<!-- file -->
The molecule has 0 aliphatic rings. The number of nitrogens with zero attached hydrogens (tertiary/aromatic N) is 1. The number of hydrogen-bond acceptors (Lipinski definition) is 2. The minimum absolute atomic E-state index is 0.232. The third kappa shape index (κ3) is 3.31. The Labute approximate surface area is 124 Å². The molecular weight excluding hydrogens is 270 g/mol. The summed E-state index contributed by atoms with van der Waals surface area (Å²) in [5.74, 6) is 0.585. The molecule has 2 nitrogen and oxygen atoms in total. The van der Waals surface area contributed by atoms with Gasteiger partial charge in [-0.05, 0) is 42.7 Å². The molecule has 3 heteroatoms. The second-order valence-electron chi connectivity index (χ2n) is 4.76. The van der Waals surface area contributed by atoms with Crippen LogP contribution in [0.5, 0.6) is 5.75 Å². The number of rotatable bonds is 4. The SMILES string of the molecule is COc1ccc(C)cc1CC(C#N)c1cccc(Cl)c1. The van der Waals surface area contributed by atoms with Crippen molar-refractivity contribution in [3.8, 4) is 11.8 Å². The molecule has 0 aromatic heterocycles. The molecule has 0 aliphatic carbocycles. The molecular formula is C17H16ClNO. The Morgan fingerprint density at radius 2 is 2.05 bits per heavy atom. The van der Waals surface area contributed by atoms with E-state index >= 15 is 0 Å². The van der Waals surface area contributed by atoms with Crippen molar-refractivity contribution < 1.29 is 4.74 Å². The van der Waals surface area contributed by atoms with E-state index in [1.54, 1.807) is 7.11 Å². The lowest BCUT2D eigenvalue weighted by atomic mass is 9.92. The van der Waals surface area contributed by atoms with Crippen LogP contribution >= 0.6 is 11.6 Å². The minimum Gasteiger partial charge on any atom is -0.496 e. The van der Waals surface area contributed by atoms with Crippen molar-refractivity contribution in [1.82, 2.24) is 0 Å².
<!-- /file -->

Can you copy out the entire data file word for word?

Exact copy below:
The molecule has 0 aliphatic rings. The number of nitrogens with zero attached hydrogens (tertiary/aromatic N) is 1. The number of hydrogen-bond acceptors (Lipinski definition) is 2. The minimum absolute atomic E-state index is 0.232. The third kappa shape index (κ3) is 3.31. The Labute approximate surface area is 124 Å². The molecular weight excluding hydrogens is 270 g/mol. The summed E-state index contributed by atoms with van der Waals surface area (Å²) in [5.74, 6) is 0.585. The molecule has 2 nitrogen and oxygen atoms in total. The van der Waals surface area contributed by atoms with Gasteiger partial charge in [-0.05, 0) is 42.7 Å². The molecule has 3 heteroatoms. The second-order valence-electron chi connectivity index (χ2n) is 4.76. The van der Waals surface area contributed by atoms with Crippen LogP contribution in [0.5, 0.6) is 5.75 Å². The number of rotatable bonds is 4. The SMILES string of the molecule is COc1ccc(C)cc1CC(C#N)c1cccc(Cl)c1. The van der Waals surface area contributed by atoms with Crippen molar-refractivity contribution in [3.8, 4) is 11.8 Å². The molecule has 0 aromatic heterocycles. The molecule has 0 aliphatic carbocycles. The molecular formula is C17H16ClNO. The Morgan fingerprint density at radius 2 is 2.05 bits per heavy atom. The van der Waals surface area contributed by atoms with E-state index >= 15 is 0 Å². The van der Waals surface area contributed by atoms with Crippen molar-refractivity contribution < 1.29 is 4.74 Å². The van der Waals surface area contributed by atoms with E-state index in [1.54, 1.807) is 7.11 Å². The lowest BCUT2D eigenvalue weighted by atomic mass is 9.92. The van der Waals surface area contributed by atoms with Crippen LogP contribution >= 0.6 is 11.6 Å². The minimum Gasteiger partial charge on any atom is -0.496 e. The van der Waals surface area contributed by atoms with Crippen molar-refractivity contribution in [1.82, 2.24) is 0 Å².